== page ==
LONDON (Reuters) – Britain’s big banks could be broken up after the country’s competition watchdog launched an in-depth investigation into services for small business customers and personal accounts because of a lack of competition.
It marks the latest step by authorities to break the dominance of the country’s big four lenders and is likely to keep the industry in the political spotlight ahead of next year’s election and beyond.
The Competition and Markets Authority (CMA) said on Thursday banks had not done enough to meet the needs of retail customers or small and medium-sized businesses, such as making it easier to switch banks or providing clear information on fees.
The investigation, which may take until summer 2016 to complete, had been expected after the CMA said in July a full investigation was on the cards.
The CMA, which became Britain’s new competition watchdog in April, has the power to order a break up of banks considered too dominant, as well as so-called behavioural remedies, such as improving information given to customers.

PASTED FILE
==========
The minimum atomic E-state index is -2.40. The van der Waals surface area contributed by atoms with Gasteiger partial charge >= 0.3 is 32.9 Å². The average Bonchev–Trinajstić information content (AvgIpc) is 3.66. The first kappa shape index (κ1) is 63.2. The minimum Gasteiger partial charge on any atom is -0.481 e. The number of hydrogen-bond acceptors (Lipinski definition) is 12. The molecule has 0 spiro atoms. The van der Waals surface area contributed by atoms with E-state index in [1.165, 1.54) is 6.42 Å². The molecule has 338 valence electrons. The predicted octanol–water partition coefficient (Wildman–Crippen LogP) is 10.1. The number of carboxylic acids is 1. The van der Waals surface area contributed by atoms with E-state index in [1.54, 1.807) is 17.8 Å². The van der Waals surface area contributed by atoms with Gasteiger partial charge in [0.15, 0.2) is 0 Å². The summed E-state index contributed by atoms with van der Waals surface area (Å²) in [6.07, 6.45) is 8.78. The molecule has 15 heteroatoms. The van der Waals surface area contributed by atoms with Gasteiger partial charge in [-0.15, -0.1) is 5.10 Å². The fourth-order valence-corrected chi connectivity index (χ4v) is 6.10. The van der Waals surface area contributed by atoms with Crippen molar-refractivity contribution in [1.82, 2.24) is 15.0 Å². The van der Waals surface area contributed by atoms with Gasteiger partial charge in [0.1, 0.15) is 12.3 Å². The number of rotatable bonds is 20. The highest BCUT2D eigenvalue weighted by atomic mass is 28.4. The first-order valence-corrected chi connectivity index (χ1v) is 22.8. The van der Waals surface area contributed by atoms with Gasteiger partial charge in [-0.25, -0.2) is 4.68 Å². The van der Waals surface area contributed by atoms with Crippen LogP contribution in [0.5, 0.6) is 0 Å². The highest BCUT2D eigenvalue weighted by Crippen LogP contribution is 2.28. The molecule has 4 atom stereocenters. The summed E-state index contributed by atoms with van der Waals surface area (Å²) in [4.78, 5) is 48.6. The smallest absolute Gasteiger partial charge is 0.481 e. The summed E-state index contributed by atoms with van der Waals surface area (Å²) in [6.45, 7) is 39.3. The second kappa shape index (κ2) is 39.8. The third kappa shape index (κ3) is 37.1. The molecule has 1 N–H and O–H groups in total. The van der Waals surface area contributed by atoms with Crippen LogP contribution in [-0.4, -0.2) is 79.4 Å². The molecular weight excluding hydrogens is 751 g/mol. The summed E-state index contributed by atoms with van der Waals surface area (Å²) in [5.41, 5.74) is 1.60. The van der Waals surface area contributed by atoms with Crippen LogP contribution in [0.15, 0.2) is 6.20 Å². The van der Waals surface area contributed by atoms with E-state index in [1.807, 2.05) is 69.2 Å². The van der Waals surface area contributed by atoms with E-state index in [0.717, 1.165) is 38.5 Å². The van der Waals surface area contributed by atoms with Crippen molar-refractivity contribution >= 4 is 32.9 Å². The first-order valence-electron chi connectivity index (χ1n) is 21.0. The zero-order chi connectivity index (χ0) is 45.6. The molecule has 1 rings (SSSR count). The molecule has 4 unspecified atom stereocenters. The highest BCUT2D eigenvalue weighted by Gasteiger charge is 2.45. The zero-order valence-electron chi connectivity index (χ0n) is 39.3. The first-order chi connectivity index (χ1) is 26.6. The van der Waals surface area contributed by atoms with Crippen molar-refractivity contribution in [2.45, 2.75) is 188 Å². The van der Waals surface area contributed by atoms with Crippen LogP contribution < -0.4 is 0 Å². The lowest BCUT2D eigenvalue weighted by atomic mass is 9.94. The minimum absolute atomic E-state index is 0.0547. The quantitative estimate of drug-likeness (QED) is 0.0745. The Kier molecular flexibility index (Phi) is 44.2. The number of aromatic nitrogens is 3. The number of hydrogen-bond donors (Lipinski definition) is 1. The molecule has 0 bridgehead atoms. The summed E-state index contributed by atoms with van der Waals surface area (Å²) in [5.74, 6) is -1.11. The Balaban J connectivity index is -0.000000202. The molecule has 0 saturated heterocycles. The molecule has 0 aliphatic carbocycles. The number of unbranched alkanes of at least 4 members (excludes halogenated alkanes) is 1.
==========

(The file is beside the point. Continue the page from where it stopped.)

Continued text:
Britain’s big four lenders – Lloyds Banking Group, Royal Bank of Scotland, Barclays and HSBC – have about 77 percent of the 65 million personal current accounts in Britain. They also have 85 percent of the 3.5 million business current accounts and provide nine out of every 10 business loans, the CMA said.
UK authorities have been trying to increase competition in business banking for 15 years, but have failed to do so.
The CMA said there had been “very little movement over time in the market shares of the four largest banks”, and it would review undertakings made by lenders in 2002 that were meant to open up competition in the small business space.
The CMA said it was concerned about low levels of customers shopping around and switching bank accounts; barriers to entry and expansion for smaller banks; and limited transparency making it difficult for customers to compare prices, especially for personal overdraft charges. Analysts have said outcomes could include forcing banks to sell branches in areas where they are particularly strong. That could include business banking in Scotland, where RBS has 39 percent of the market and Lloyds 30 percent. The CMA will appoint a Market Reference Group – typically about five people – to investigate issues and decide what action to take.